Our project also found that, despite the huge profits mining generates for companies and increasing boom of this industry, the conditions of poverty and extreme poverty prevail in most of the municipalities where mining is carried out.  In our research we made an analysis of socio demographic conditions of the largest gold producing municipalities, we found that 76% of them have poverty levels higher than the national average. Moreover, 87.5% of municipalities where silver is extracted have poverty levels higher than the national average. This proves that mining is not that local development engine that companies and governments argue.

Furthermore, mining is causing severe human rights violations. A report from the Justice and Corporate Accountability Project (JCAP) released in 2016 found that, in the last 15 years, mining conflicts involving Canadian mining companies in Latin America have had more than 30 selective murders, more than 44 people killed, 403 injured and more than 400 arrests. In Mexico, this research documented six Canadian mining projects in which there was violence: 8 deaths, 2 disappearances, 14 injuries and 118 cases of criminalization of social or environmental leaders opposing mining projects. In conclusion, mining activities of metallic minerals in Mexico are destroying the environment, generating conflicts, leaving people and communities in poverty. Besides, they are not contributing substantially to the economy and public finances of the country. We hope that by disseminating our findings widely with the media and with policy makers we can convince them of the negative effects of these activities and encourage them to think in other types of development projects that are more amicable to communities and the environment.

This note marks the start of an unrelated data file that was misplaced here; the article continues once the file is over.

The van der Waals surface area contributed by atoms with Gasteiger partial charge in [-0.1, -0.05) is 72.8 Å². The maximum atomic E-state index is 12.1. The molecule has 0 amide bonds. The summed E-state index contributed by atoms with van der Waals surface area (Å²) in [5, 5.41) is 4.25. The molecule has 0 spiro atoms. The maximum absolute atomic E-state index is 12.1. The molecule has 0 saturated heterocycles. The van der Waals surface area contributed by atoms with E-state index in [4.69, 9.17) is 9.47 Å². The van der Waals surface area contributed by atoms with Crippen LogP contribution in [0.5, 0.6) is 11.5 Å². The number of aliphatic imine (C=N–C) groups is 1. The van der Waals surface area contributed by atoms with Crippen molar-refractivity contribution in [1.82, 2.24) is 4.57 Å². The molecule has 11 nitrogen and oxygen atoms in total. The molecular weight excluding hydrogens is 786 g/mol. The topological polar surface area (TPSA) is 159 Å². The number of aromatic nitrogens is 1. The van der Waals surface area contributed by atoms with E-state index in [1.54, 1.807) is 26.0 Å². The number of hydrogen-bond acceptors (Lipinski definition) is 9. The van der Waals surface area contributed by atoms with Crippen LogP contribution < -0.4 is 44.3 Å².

[1] Fundar, Center for Analysis and Research, is a Mexican civil society organization founded in 1999. It aims to advance substantive democracy. We work on human rights, gender, accountability, land and territory, and citizen participation. For over a decade, we have monitored the extractive induestries sector in the country with a human rights approach.

Photo: View of the community of Salaverna, which has been almost fully deserted by its members because of the forced displacement generated by the mining industry. Salaverna is located in Mazapil Zacatecas, a municipality which is one of the main producer of gold and the second producer of silver in the country.

About the Author

Beatriz Olivera

She has a Bachelor and a Master’s degree in Industrial Engineering from the National Autonomous Mexican University (UNAM). She is an expert on energy issues, sustainable development and extractive industries. She has coordinated international and national campaigns on climate change and energy for organizations such as Greenpeace and Oxfam. She has coordinated projects related to transportation and energy in the public and private sector. For the last four years, she has been a Professor in the UNAM Masters’ Engineering Program, in the energy systems area. Since 2016, she is a researcher in Fundar, in the Territory, Rights and Development Program, in the extractive industries theme. She has written numerous articles related to energy and sustainable development.